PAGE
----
Cuban entrepreneurs, running businesses ranging from selling dried fruit to repairing bikes and developing software, are scrambling to understand the opportunities and challenges ahead after a landmark change in the rules governing the Communist-run economy.
The government introduced reforms last month lifting restrictions on small and medium-sized businesses and to access state financing, ending decades of classifying them as “self-employed”. The measure is seen as one of the most important reforms undertaken since all businesses - down to shoe-shine boys - were nationalised in 1968 by late leader Fidel Castro.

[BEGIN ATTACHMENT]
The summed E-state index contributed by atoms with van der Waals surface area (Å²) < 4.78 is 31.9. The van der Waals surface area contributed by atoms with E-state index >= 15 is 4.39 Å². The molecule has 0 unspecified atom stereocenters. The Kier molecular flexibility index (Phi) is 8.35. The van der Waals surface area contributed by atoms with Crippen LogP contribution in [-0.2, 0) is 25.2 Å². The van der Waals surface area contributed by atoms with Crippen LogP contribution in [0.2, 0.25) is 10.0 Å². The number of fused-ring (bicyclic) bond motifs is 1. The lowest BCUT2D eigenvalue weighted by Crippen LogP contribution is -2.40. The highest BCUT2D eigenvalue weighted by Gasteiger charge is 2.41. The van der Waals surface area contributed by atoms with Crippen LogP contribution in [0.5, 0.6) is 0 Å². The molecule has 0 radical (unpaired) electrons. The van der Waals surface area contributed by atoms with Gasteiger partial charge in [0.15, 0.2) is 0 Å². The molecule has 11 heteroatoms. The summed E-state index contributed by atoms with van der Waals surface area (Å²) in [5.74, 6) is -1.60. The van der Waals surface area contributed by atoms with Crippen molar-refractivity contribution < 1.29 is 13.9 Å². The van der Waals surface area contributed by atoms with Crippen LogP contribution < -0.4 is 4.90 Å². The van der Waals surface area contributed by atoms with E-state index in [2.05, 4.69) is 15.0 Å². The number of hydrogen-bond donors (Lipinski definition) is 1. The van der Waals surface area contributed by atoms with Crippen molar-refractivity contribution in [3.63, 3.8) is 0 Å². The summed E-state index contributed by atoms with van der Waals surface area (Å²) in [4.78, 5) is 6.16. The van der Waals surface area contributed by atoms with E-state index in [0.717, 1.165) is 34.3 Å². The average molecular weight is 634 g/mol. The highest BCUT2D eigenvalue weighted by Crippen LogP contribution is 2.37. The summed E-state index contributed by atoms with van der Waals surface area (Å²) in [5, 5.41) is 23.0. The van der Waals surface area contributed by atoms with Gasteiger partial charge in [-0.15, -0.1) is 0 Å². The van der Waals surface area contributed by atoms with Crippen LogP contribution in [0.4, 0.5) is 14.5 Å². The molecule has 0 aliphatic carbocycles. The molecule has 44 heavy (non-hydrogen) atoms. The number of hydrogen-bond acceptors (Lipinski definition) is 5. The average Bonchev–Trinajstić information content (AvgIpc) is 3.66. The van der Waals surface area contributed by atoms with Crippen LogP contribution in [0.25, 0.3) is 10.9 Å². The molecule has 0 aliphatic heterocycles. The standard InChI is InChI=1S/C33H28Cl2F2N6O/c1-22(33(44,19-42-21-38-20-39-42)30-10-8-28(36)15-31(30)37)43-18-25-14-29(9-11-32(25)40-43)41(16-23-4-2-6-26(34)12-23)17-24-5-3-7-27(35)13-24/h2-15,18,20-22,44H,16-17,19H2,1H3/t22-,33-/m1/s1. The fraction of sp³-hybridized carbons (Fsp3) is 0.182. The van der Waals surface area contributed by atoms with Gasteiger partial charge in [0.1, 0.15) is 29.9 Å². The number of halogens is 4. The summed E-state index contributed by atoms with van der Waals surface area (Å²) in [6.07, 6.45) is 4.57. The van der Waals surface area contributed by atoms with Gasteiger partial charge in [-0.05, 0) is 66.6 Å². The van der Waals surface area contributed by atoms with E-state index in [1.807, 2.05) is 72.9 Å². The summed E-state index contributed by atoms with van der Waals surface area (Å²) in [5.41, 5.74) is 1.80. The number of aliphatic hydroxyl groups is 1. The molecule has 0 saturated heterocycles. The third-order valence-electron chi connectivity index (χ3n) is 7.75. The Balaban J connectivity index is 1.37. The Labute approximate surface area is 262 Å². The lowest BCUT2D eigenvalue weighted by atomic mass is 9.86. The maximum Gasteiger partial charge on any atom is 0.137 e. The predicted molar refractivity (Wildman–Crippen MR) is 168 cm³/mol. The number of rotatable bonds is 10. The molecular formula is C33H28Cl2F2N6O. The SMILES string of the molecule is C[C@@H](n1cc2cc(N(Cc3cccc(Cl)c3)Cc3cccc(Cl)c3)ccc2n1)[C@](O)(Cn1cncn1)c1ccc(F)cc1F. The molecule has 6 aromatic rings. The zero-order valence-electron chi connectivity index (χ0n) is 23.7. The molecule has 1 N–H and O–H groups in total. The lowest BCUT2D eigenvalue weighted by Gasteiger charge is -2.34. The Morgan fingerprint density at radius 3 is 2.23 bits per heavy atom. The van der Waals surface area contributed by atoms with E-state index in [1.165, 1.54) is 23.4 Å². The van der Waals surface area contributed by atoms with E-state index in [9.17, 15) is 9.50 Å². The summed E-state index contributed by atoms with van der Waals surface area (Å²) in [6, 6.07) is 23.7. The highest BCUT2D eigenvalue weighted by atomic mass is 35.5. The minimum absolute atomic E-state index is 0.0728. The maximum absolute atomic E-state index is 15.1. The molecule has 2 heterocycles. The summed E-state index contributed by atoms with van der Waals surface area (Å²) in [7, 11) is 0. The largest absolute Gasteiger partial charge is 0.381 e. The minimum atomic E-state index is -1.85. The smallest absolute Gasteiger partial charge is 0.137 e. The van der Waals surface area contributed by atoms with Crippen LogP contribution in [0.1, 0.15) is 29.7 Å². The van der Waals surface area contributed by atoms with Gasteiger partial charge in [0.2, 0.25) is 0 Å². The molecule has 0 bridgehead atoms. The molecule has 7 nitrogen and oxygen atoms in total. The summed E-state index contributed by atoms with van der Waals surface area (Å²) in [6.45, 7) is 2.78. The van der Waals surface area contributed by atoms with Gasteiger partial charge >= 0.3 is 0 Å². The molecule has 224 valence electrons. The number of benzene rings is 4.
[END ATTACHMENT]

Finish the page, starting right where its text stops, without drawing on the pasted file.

The reforms are overwhelming received as positive, long-sought by many Cubans. There are restrictions though, such as people can own no more than one business and cannot contract foreign partners or carry out direct foreign trade.
"Given the economic situation and remaining restrictions, it will not mean a big economic improvement in the short term," said Omar Everleny, an academic and economist.
Cuba's economy contracted by 10.9 percent in 2020 and shrank another two percent this year through June, compared with the same period in 2020. It remains reliant on tourism and imports.
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